I’m a “Yes First” Person, and I Want my Kids to be Too

I’m a “Yes First” Person, and I Want my Kids to be Too

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Two years ago a friend asked if I wanted to volunteer to make calls for a political candidate we both supported. Besides voting, about as politically involved as I’d been since college was the occasional sarcastic Facebook post, so I was excited about the opportunity.

The wheels in my head immediately started turning… could my 6-month-old make it through the evening, aka Universal Grumpy Baby Time, without her human pacifier? Could I make it work if I nursed her right before I left, drove separately to make a quick escape, was home within about three hours from the time I left…

No, I didn’t make it to the phone banks. But before ultimately arriving at the decision, my brain defaulted to “how can we make this happen?!”

I had never really thought about it before, but it suddenly dawned on me that a lot of other people’s brains probably didn’t work like mine. When a new opportunity presents itself, plenty of people instinctively start with an affirmative “hell no,” and have to be pushed and prodded, kicking and screaming, to a possible yes.

Without consciously realizing it, my instinct has always been to start with “yes” and work from there.

“Hey, want to try a Zumba class tonight?” Sure! I have no coordination and suck big time at following choreography and will probably feel like an idiot, but let’s give it a whirl.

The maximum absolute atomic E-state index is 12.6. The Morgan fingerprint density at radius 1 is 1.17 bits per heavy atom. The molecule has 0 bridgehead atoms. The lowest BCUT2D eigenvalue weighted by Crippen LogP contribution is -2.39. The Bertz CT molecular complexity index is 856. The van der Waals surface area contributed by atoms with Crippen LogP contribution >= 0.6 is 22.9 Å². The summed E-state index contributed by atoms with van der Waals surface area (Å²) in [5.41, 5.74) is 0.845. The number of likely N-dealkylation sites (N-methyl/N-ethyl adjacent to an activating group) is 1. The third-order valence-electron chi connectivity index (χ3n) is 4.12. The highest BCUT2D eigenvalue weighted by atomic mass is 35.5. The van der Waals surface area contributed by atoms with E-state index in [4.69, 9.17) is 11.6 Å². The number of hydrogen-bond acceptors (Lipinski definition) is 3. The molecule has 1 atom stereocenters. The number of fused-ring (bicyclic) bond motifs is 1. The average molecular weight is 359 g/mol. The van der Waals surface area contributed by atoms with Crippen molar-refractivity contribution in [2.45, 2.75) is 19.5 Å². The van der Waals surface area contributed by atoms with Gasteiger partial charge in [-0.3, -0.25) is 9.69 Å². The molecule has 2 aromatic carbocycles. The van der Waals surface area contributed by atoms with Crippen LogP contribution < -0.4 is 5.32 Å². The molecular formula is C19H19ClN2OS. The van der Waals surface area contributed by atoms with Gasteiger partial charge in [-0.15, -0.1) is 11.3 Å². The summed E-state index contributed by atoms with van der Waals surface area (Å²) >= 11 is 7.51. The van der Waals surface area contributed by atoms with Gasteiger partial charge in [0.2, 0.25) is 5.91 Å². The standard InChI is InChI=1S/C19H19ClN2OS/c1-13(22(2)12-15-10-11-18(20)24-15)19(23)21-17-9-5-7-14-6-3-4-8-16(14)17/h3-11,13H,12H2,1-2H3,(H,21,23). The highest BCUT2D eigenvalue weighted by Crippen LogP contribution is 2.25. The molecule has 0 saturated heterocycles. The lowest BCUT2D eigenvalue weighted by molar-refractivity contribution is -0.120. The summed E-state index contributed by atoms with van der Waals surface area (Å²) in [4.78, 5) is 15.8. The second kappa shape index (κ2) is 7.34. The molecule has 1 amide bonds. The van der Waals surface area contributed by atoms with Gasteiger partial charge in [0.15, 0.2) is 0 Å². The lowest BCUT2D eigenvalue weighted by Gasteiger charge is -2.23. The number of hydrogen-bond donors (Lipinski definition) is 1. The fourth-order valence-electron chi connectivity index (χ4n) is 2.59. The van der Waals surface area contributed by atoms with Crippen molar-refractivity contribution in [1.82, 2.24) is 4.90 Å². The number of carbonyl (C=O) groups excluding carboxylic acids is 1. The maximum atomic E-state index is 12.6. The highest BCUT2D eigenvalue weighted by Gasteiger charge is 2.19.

“Want to join us in Costa Rica for New Year’s?” Monkeys? Beaches? Sign me {and my 3-year- and 9-month-old} up!

“Can you come see this avant garde theater production I directed?” Why not?! 90% of it might go over my head, but bring on the weirdness.

After I realized I was a “Yes First” person, it occurred to me that I’m naturally drawn to other “Yes First” people. My mom is one. I married one. Many of my closest friends are too. We’re open to the opportunities the world presents to us, and to spontaneity (er, whatever spontaneity is still feasible once tiny humans enter the picture).

I don’t know whether being Yes First is based on nature, nurture, or some combination, but I’m trying to nudge my kids in that direction. It might mean that they’re pushed outside of their comfort zones, but I’m convinced that it will make them stronger, less rigid, and more willing to take risks. Sometimes we dive into the unknown together, and sometimes I’m leading by example in the choices I make and the experiences I embrace.

Now let me be clear on this point: I’m *not* advocating a Yes First approach to joyless drudgery. We can “yes” our way right into a nervous breakdown by volunteering for every task under the sun at work, church, or our kid’s school/team/club. In those cases, “no” can be empowering and oh so necessary. I’m talking about chances to do something new or unexpected.

I know that Yes First doesn’t work for everyone. Anxiety and other challenges can make it hard to find joy in situations that are uncomfortable and unpredictable. And I’ll check my privilege and acknowledge that not everyone can say “yes” to travel and other experiences that come with a hefty price tag.

But it’s *really* easy to miss out on life if our default reaction is to mentally reject opportunities now, and come up with an excuse later. As my kids grow up, I want their lives to be enriched by saying Yes (except to, ya know, drugs and stuff). I don’t want them to dismiss the chance to experience something because it’s different, unplanned, or risky.

Maybe they’ll end up feeling a little silly in a fitness class… or suffering through some really terrible theater productions… or kicking themselves as they wait in line at Passport Control with two grumpy children of their own… but I promise, it will be so worth it.

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